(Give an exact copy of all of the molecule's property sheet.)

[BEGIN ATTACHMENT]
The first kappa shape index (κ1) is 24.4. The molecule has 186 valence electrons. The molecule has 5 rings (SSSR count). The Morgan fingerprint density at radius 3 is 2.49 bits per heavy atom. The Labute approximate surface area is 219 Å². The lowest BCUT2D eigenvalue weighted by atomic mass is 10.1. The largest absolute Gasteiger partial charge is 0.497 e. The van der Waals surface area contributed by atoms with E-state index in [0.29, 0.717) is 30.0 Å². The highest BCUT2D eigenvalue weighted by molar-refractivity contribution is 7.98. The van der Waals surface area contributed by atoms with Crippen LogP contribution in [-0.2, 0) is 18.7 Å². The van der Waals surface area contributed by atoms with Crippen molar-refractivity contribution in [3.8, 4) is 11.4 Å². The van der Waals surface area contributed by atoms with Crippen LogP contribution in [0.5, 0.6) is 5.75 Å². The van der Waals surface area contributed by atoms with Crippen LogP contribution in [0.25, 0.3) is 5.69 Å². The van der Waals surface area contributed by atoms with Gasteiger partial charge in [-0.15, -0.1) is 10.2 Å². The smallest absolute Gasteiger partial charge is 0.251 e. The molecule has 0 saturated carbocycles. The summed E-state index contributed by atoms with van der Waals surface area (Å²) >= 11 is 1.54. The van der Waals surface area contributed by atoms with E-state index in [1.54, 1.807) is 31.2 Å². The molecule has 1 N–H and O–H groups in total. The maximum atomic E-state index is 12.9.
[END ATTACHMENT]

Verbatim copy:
The first kappa shape index (κ1) is 24.4. The molecule has 186 valence electrons. The molecule has 5 rings (SSSR count). The Morgan fingerprint density at radius 3 is 2.49 bits per heavy atom. The Labute approximate surface area is 219 Å². The lowest BCUT2D eigenvalue weighted by atomic mass is 10.1. The largest absolute Gasteiger partial charge is 0.497 e. The van der Waals surface area contributed by atoms with E-state index in [0.29, 0.717) is 30.0 Å². The highest BCUT2D eigenvalue weighted by molar-refractivity contribution is 7.98. The van der Waals surface area contributed by atoms with Crippen LogP contribution in [-0.2, 0) is 18.7 Å². The van der Waals surface area contributed by atoms with Crippen molar-refractivity contribution in [3.8, 4) is 11.4 Å². The van der Waals surface area contributed by atoms with Crippen LogP contribution in [0.5, 0.6) is 5.75 Å². The van der Waals surface area contributed by atoms with Crippen LogP contribution in [0.25, 0.3) is 5.69 Å². The van der Waals surface area contributed by atoms with Gasteiger partial charge in [-0.15, -0.1) is 10.2 Å². The smallest absolute Gasteiger partial charge is 0.251 e. The molecule has 0 saturated carbocycles. The summed E-state index contributed by atoms with van der Waals surface area (Å²) >= 11 is 1.54. The van der Waals surface area contributed by atoms with E-state index in [1.54, 1.807) is 31.2 Å². The molecule has 1 N–H and O–H groups in total. The maximum atomic E-state index is 12.9.